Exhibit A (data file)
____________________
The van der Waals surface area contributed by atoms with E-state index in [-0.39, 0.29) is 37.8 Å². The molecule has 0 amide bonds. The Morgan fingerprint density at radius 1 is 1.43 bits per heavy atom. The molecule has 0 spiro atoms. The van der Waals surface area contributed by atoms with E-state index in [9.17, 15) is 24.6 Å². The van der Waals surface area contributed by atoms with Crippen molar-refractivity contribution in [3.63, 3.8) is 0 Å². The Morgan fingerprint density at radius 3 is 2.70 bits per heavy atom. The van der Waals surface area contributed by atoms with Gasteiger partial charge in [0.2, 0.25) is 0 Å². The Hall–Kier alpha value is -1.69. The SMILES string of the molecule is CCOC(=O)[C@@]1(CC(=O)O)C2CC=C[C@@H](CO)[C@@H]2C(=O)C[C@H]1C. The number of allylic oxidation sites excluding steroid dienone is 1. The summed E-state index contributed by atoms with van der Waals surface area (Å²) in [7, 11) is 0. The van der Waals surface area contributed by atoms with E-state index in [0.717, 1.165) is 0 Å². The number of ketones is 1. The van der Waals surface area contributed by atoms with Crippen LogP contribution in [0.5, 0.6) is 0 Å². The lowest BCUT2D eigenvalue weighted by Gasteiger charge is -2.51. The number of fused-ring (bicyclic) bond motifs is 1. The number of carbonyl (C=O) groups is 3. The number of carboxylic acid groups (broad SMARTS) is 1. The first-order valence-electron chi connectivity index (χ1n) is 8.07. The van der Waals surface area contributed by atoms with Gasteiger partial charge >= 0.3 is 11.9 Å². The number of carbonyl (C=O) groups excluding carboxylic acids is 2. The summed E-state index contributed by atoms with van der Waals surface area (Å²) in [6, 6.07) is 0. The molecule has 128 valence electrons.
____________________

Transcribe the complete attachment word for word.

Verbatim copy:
The van der Waals surface area contributed by atoms with E-state index in [-0.39, 0.29) is 37.8 Å². The molecule has 0 amide bonds. The Morgan fingerprint density at radius 1 is 1.43 bits per heavy atom. The molecule has 0 spiro atoms. The van der Waals surface area contributed by atoms with E-state index in [9.17, 15) is 24.6 Å². The van der Waals surface area contributed by atoms with Crippen molar-refractivity contribution in [3.63, 3.8) is 0 Å². The Morgan fingerprint density at radius 3 is 2.70 bits per heavy atom. The van der Waals surface area contributed by atoms with Gasteiger partial charge in [0.2, 0.25) is 0 Å². The Hall–Kier alpha value is -1.69. The SMILES string of the molecule is CCOC(=O)[C@@]1(CC(=O)O)C2CC=C[C@@H](CO)[C@@H]2C(=O)C[C@H]1C. The number of allylic oxidation sites excluding steroid dienone is 1. The summed E-state index contributed by atoms with van der Waals surface area (Å²) in [7, 11) is 0. The van der Waals surface area contributed by atoms with E-state index in [0.717, 1.165) is 0 Å². The number of ketones is 1. The van der Waals surface area contributed by atoms with Crippen LogP contribution in [0.5, 0.6) is 0 Å². The lowest BCUT2D eigenvalue weighted by Gasteiger charge is -2.51. The number of fused-ring (bicyclic) bond motifs is 1. The number of carbonyl (C=O) groups is 3. The number of carboxylic acid groups (broad SMARTS) is 1. The first-order valence-electron chi connectivity index (χ1n) is 8.07. The van der Waals surface area contributed by atoms with Gasteiger partial charge >= 0.3 is 11.9 Å². The number of carbonyl (C=O) groups excluding carboxylic acids is 2. The summed E-state index contributed by atoms with van der Waals surface area (Å²) in [6, 6.07) is 0. The molecule has 128 valence electrons.